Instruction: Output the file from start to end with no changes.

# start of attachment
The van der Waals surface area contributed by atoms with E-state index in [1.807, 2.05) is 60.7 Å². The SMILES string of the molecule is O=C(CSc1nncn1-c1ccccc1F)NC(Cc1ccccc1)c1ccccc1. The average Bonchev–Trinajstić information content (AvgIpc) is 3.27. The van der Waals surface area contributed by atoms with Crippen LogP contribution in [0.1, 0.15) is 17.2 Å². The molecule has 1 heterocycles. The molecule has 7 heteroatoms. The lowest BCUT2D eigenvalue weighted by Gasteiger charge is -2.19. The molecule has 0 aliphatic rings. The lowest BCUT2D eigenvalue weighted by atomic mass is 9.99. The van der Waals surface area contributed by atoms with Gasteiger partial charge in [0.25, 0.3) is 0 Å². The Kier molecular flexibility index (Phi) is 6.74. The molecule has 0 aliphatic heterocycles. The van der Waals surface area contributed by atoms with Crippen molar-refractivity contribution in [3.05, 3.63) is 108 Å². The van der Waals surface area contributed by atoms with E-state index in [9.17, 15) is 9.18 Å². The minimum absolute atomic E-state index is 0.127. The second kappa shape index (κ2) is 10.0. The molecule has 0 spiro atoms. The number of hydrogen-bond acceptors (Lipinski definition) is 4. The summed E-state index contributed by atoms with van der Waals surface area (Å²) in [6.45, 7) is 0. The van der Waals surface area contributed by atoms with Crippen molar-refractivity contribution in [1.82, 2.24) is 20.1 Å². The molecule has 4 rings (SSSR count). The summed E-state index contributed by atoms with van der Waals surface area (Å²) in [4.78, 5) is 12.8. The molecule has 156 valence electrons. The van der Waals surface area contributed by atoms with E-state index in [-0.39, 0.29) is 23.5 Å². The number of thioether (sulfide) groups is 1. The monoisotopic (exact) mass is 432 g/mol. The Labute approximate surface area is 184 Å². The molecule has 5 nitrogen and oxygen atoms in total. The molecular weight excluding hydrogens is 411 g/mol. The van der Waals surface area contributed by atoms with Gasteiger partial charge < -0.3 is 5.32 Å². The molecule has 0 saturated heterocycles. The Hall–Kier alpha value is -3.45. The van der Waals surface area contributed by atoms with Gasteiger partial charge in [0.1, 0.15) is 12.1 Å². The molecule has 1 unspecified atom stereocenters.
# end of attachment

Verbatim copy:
The van der Waals surface area contributed by atoms with E-state index in [1.807, 2.05) is 60.7 Å². The SMILES string of the molecule is O=C(CSc1nncn1-c1ccccc1F)NC(Cc1ccccc1)c1ccccc1. The average Bonchev–Trinajstić information content (AvgIpc) is 3.27. The van der Waals surface area contributed by atoms with Crippen LogP contribution in [0.1, 0.15) is 17.2 Å². The molecule has 1 heterocycles. The molecule has 7 heteroatoms. The lowest BCUT2D eigenvalue weighted by Gasteiger charge is -2.19. The molecule has 0 aliphatic rings. The lowest BCUT2D eigenvalue weighted by atomic mass is 9.99. The van der Waals surface area contributed by atoms with Gasteiger partial charge in [0.25, 0.3) is 0 Å². The Kier molecular flexibility index (Phi) is 6.74. The molecule has 0 aliphatic heterocycles. The van der Waals surface area contributed by atoms with Crippen molar-refractivity contribution in [3.05, 3.63) is 108 Å². The van der Waals surface area contributed by atoms with E-state index in [9.17, 15) is 9.18 Å². The minimum absolute atomic E-state index is 0.127. The second kappa shape index (κ2) is 10.0. The molecule has 0 spiro atoms. The number of hydrogen-bond acceptors (Lipinski definition) is 4. The summed E-state index contributed by atoms with van der Waals surface area (Å²) in [6.45, 7) is 0. The van der Waals surface area contributed by atoms with Crippen molar-refractivity contribution in [1.82, 2.24) is 20.1 Å². The molecule has 4 rings (SSSR count). The summed E-state index contributed by atoms with van der Waals surface area (Å²) in [4.78, 5) is 12.8. The molecule has 156 valence electrons. The van der Waals surface area contributed by atoms with E-state index in [-0.39, 0.29) is 23.5 Å². The number of thioether (sulfide) groups is 1. The monoisotopic (exact) mass is 432 g/mol. The Labute approximate surface area is 184 Å². The molecule has 5 nitrogen and oxygen atoms in total. The molecular weight excluding hydrogens is 411 g/mol. The van der Waals surface area contributed by atoms with Gasteiger partial charge < -0.3 is 5.32 Å². The molecule has 0 saturated heterocycles. The Hall–Kier alpha value is -3.45. The van der Waals surface area contributed by atoms with Gasteiger partial charge in [0.1, 0.15) is 12.1 Å². The molecule has 1 unspecified atom stereocenters.